Technology

Salesforce to Acquire Demandware for $2.8B

The deal puts Salesforce in the same fast-growing space as Oracle and SAP, which already offer cloud-based e-commerce services.
Katie Kuehner-HebertJune 1, 2016

Business software developer Salesforce is expanding into e-commerce, announcing Wednesday it had agreed to acquire Demandware for $2.8 billion.

Demandware makes software that businesses use to run e-commerce websites, providing a new avenue for Salesforce as it competes with companies such as Oracle and SAP, which already offer cloud-based e-commerce services.

Salesforce will pay $75 per share in cash for Demandware, a  56% premium to its closing price Tuesday of $47.99. The stock soared on Wednesday, closing at $74.78.

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“With Demandware, Salesforce will be well positioned to deliver the future of commerce as part of our customer success platform and create yet another billion dollar cloud,” Salesforce’s CEO Marc Benioff said in a news release.

According to Gartner, worldwide spending on digital commerce platforms is expected to grow at more than14% annually, reaching $8.544 billion by 2020. “The e-commerce market has been growing at a blistering pace as retailers expand their online presence, boosting demand for software that helps manage functions such as payment processing and inventory management,” Reuters said.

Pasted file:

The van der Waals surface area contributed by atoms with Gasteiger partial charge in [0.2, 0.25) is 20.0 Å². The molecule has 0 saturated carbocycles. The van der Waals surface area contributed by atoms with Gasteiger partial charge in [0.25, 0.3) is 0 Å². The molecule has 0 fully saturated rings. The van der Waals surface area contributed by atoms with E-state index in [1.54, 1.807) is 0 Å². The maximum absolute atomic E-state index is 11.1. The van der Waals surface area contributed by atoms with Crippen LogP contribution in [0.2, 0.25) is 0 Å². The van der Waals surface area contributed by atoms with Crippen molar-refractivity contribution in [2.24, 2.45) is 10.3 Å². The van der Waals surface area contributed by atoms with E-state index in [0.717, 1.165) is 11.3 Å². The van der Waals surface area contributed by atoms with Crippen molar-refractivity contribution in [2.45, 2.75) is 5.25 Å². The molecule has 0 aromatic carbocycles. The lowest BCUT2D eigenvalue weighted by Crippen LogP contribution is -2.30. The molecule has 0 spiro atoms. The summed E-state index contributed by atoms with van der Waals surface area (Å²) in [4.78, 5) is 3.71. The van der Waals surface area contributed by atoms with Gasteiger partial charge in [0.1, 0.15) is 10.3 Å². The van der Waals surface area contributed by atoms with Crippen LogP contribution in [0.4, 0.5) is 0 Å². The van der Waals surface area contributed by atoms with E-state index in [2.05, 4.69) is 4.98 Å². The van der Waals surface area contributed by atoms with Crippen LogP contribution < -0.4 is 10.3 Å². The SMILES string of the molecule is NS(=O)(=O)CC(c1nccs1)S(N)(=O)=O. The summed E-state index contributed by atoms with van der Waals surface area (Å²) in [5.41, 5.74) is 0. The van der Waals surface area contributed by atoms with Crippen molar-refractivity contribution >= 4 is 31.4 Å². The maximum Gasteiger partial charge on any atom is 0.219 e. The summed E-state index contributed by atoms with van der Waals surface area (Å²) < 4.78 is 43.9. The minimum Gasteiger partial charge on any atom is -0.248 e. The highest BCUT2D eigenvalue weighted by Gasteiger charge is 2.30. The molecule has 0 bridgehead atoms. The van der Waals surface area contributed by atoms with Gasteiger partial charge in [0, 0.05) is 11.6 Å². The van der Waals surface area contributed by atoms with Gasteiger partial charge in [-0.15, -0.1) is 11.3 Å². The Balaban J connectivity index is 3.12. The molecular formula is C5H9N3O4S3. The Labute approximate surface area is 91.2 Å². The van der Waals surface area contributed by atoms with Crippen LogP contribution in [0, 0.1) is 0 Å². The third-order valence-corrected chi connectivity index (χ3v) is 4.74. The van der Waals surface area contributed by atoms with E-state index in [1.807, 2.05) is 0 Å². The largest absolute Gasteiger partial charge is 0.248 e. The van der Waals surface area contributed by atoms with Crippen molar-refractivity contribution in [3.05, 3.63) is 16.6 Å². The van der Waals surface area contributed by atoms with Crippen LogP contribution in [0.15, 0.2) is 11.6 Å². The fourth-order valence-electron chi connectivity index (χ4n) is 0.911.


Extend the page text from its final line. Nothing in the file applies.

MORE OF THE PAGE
Brands using Demandware software in their e-commerce platforms include Design Within Reach, Lands’ End, L’Oréal, and Marks & Spencer.

Salesforce, founded in 1999 by Benioff, helps companies to streamline their sales operations via subscription-based cloud software. The acquisition of Demandware is expected to increase Salesforce’s annual revenue by between $100 million to $120 million while trimming adjusted earnings per share by 7 cents.

“Salesforce is banking on corporate clients gradually shifting away from hosting their own e-commerce platforms and transitioning to software-as-a-service, or SaaS,” USA Today reported.

According to Fortune, the integration of the two companies could be challenging. While Salesforce’s software is more customer facing, meaning that salespeople and marketers use it to track sales and interact with their customers or prospects, Demandware sells backend infrastructure to big retailers or product companies.

“Demandware is literally infrastructure, it takes someone’s whole ability to take stuff to market and puts it on the internet,” said Joel Fishbein, managing director for financial services firm BTIG. “That could make things somewhat challenging.”